I have said that equal quantities of Parmesan and of Gruyere cheese are to be used in making Italian macaroni. These cheeses are not very common in England, and perhaps might be difficult to get, although they could be obtained easily enough by ordering them beforehand. They are suitable for this purpose simply because they are so dry that they can be grated to powder as a nutmeg is, though on a cheese grater. If we could get an English cheese dry enough to grate in this way it would do instead of the foreign cheese, though it would not be quite so good. You can see, however, that a rich cheese could not be grated to a fine, dry yellow powder; it would cake together in a mass and it would become oily when tossed in the macaroni.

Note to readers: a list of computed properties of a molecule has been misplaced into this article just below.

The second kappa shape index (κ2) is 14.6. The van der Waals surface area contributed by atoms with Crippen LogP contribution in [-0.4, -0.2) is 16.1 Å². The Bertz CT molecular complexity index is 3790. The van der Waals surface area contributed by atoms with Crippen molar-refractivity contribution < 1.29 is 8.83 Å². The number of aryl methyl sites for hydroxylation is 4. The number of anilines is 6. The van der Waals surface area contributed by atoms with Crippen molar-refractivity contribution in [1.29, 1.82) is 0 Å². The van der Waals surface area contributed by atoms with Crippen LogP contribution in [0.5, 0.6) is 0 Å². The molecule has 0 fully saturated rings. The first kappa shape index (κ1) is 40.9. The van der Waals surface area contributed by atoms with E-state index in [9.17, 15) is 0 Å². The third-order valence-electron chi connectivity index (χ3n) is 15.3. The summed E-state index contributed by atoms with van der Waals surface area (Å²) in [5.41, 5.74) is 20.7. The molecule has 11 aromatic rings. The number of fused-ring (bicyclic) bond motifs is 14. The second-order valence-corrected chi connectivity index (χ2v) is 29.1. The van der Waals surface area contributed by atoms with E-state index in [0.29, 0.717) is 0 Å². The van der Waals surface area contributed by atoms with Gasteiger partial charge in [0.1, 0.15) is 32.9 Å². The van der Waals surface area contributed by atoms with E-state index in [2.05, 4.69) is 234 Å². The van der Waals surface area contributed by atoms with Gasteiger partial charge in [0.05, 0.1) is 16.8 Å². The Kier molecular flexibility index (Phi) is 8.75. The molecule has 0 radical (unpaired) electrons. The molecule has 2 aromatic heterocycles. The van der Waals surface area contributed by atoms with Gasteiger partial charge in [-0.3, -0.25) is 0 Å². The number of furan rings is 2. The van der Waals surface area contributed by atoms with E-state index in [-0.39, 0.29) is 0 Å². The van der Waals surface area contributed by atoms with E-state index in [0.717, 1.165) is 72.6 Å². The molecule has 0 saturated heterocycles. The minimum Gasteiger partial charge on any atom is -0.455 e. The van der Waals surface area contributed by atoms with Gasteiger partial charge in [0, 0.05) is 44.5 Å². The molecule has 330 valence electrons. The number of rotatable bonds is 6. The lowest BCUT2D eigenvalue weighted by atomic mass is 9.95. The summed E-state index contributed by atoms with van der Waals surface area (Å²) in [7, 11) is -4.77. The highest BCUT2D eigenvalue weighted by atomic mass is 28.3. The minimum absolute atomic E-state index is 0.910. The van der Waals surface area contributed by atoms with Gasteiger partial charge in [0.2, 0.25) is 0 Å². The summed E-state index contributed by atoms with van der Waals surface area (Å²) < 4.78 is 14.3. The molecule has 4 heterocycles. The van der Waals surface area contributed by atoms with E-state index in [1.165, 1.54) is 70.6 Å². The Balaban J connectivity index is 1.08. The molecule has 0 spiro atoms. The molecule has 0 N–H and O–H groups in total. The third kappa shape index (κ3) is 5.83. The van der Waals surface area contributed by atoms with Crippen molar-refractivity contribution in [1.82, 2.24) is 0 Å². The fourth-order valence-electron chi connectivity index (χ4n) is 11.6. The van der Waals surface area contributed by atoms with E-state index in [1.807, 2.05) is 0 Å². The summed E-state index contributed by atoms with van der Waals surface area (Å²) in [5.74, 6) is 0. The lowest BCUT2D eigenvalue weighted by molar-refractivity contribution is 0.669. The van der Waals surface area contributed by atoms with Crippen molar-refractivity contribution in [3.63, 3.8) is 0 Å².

I am afraid I cannot say that cauliflower au gratin is a very nourishing dish, but it is so delicious that I must tell you of it. We shall want for it one large or two moderate-sized cauliflowers and 2 ozs of grated Parmesan, or any other dry cheese, half an ounce of butter, 1 oz of flour, 2 tablespoonfuls of cream, or milk. Boil the cauliflower in the usual way, and take it up when it is slightly underdone. Whilst it is boiling prepare the sauce. Melt half an ounce of butter in a small stewpan, and beat smoothly with it off the fire 1 oz of flour Add a gill of cold water and stir the sauce over the fire till it boils, put in two tablespoonfuls of cream and half the grated Parmesan, and the sauce is ready. Trim away all the green leaves from the cauliflower, and break the white part into sprigs. Lay half of these on a dish, and pour half the sauce over them; arrange the remainder on the top, pour the rest of the sauce over, and sprinkle the other half of the grated cheese over all. Brown the cauliflower before the fire, and serve it very hot. An girl who wishes to give a little treat to her father or brother could not do better than prepare this dish for them.